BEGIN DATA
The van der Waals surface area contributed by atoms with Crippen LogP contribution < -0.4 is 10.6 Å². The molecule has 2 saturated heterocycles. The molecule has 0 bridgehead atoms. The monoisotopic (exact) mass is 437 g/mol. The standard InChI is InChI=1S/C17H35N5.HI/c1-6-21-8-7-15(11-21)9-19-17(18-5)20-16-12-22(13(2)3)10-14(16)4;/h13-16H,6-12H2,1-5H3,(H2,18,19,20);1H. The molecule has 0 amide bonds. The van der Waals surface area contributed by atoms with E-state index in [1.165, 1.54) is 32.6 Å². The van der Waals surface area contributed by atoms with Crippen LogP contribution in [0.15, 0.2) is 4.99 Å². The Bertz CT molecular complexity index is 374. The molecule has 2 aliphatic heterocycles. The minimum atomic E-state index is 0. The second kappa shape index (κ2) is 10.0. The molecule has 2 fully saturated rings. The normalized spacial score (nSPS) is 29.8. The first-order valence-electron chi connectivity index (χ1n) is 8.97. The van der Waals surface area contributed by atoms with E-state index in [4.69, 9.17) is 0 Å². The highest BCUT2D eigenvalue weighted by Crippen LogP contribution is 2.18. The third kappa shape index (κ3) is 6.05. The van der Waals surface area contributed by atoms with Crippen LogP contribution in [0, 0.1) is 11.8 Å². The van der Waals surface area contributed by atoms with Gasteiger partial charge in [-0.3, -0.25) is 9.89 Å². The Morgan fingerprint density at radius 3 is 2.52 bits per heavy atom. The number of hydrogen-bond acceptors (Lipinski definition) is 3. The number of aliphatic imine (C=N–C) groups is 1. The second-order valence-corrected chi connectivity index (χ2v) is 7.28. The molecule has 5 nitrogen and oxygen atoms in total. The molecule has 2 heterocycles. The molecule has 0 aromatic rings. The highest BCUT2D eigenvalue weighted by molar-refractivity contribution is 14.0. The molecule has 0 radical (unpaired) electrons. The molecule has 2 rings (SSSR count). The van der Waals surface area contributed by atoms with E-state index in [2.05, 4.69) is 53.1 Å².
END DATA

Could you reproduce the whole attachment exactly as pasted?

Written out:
The van der Waals surface area contributed by atoms with Crippen LogP contribution < -0.4 is 10.6 Å². The molecule has 2 saturated heterocycles. The molecule has 0 bridgehead atoms. The monoisotopic (exact) mass is 437 g/mol. The standard InChI is InChI=1S/C17H35N5.HI/c1-6-21-8-7-15(11-21)9-19-17(18-5)20-16-12-22(13(2)3)10-14(16)4;/h13-16H,6-12H2,1-5H3,(H2,18,19,20);1H. The molecule has 0 amide bonds. The van der Waals surface area contributed by atoms with E-state index in [1.165, 1.54) is 32.6 Å². The van der Waals surface area contributed by atoms with Crippen LogP contribution in [0.15, 0.2) is 4.99 Å². The Bertz CT molecular complexity index is 374. The molecule has 2 aliphatic heterocycles. The minimum atomic E-state index is 0. The second kappa shape index (κ2) is 10.0. The molecule has 2 fully saturated rings. The normalized spacial score (nSPS) is 29.8. The first-order valence-electron chi connectivity index (χ1n) is 8.97. The van der Waals surface area contributed by atoms with E-state index in [4.69, 9.17) is 0 Å². The highest BCUT2D eigenvalue weighted by Crippen LogP contribution is 2.18. The third kappa shape index (κ3) is 6.05. The van der Waals surface area contributed by atoms with Crippen LogP contribution in [0, 0.1) is 11.8 Å². The van der Waals surface area contributed by atoms with Gasteiger partial charge in [-0.3, -0.25) is 9.89 Å². The Morgan fingerprint density at radius 3 is 2.52 bits per heavy atom. The number of hydrogen-bond acceptors (Lipinski definition) is 3. The number of aliphatic imine (C=N–C) groups is 1. The second-order valence-corrected chi connectivity index (χ2v) is 7.28. The molecule has 5 nitrogen and oxygen atoms in total. The molecule has 2 heterocycles. The molecule has 0 aromatic rings. The highest BCUT2D eigenvalue weighted by molar-refractivity contribution is 14.0. The molecule has 0 radical (unpaired) electrons. The molecule has 2 rings (SSSR count). The van der Waals surface area contributed by atoms with E-state index in [2.05, 4.69) is 53.1 Å².